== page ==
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Gering council ponders fate of city band shell
February 17, 2014 Jerry Purvis   

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Gering City Council members this week will continue to discuss the future of the city band shell in Gering's Legion Park, built in the 1950s.

Gering City Council members this week will continue to discuss the future of the city band shell in Gering's Legion Park. The city's Recreation, Amusement & Cultural Committee will meet on Tuesday February 18, at 4:30 p.m. where committee members and city staff will further discuss the restrooms and band shell at Legion Park.

A special meeting is then scheduled at noon on Thursday where city council members will hear public input before a final decision is rendered.

Meeting on Feb. 12, the Gering Public Works Committee recommended removing the band shell in Legion Park as part of rebuilding the bathrooms.

The winning bid to build new bathrooms was on the agenda at the Feb. 10 city council meeting. But council member Larry Gibbs recommended the project be tabled until more public input could be gathered.

The surrounding houses face the park on three sides, but they face north and south on the east side, where the bathrooms are located. “I think moving the bathrooms to another part of the park would affect someone’s view,” committee member Dan Smith said. “That was one of the reasons to keep them where they were. And if we moved it closer to 12th Street, we’d have to remove several nice, large trees.”

During the rebuilding project, the main sewer line that runs through the area should also be replaced, as the current one was installed prior to 1920.

Don Gentry of the Parks Board said the band shell, which includes a storage area, was built in the 1950s. Moving the bathrooms to another area of the park would add the expense of moving the sewer and electrical lines. Another disadvantage to the band shell is that it faces west, so the afternoon sun makes the structure very hot.
“The band shell was used a lot during Oregon Trail Days when I was a kid,” Gentry said. “But many of the large surrounding trees were elms that died off back in the ‘90s.”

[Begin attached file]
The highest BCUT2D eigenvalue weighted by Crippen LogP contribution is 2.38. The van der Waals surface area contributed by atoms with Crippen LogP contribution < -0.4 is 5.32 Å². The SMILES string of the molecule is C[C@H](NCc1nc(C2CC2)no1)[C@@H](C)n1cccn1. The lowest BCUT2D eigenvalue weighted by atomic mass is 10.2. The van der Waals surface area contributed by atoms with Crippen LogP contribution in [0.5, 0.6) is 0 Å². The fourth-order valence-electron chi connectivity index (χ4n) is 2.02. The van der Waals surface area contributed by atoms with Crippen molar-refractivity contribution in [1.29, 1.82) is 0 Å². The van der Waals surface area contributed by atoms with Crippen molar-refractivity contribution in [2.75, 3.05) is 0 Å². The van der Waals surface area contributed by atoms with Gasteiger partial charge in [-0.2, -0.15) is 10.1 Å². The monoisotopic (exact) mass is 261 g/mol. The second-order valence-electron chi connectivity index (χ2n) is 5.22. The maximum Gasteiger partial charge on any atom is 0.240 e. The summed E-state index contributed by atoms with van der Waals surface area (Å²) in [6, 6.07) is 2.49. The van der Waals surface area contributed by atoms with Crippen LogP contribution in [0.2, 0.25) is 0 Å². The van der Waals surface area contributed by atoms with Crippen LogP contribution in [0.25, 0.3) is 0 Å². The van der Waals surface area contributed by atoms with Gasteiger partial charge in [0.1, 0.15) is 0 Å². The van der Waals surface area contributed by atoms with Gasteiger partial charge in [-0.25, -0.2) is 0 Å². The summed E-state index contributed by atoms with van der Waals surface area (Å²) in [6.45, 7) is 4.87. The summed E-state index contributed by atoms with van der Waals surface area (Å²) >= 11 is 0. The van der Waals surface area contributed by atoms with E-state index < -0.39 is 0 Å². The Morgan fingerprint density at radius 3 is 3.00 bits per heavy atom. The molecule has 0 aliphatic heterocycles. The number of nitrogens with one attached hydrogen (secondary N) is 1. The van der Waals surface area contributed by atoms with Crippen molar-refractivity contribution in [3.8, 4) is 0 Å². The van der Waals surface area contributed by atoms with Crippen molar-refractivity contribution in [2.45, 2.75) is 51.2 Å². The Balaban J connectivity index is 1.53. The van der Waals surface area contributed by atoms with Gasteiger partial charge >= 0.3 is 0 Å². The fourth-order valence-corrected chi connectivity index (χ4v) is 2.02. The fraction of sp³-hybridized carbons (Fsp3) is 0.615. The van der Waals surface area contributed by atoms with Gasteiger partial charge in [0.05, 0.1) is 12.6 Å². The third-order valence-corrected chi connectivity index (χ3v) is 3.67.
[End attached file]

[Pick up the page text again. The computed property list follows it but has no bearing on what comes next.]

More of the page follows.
He added that most people don’t want to use the band shell because of the summer heat, so they bring in their own trailer. About the only time it’s used is when the Gering City Band plays there during the summer.

“The band shell is an old structure, but it doesn’t have any historic value,” Smith told committee members. “It’s basically a brick wall with a cement platform. The platform has been broken up by tree roots and needs to be replaced.”

Smith recommended the city demolish the entire structure and rebuild the bathrooms. A band shell or gazebo type structure could then be built in another part of the park.

Gentry said the new bathrooms would need to be larger to accommodate handicap access. His committee also recommended demolition, with a possible new band shell or gazebo at a later date because there’s insufficient budgeting to do both.

Deb Raines, representing the Gering City Band, said they didn’t want to put in a position of not having a venue where they can perform for their traditional audience. That audience is primarily the elderly, who walk to Legion Park from the surrounding neighborhood for the band’s Thursday evening performances during the summer months.

Smith said he talked with Gering City Band Director Randy Raines, who said if the band shell were demolished; the band would like to reserve Five Rocks Amphitheater for the last two Thursdays of June and the first three in July.

However, Five Rocks has a similar problem to Legion Park – the stage faces west and is subject to hot afternoons. Also, the amphitheater is south of Gering and wouldn’t be within walking distance for many attendees.

Ultimately, the decision will be made by the Gering City Council, which will meet in special session on Thursday, Feb. 20 at noon at City Hall. Public comment will be accepted during that meeting.
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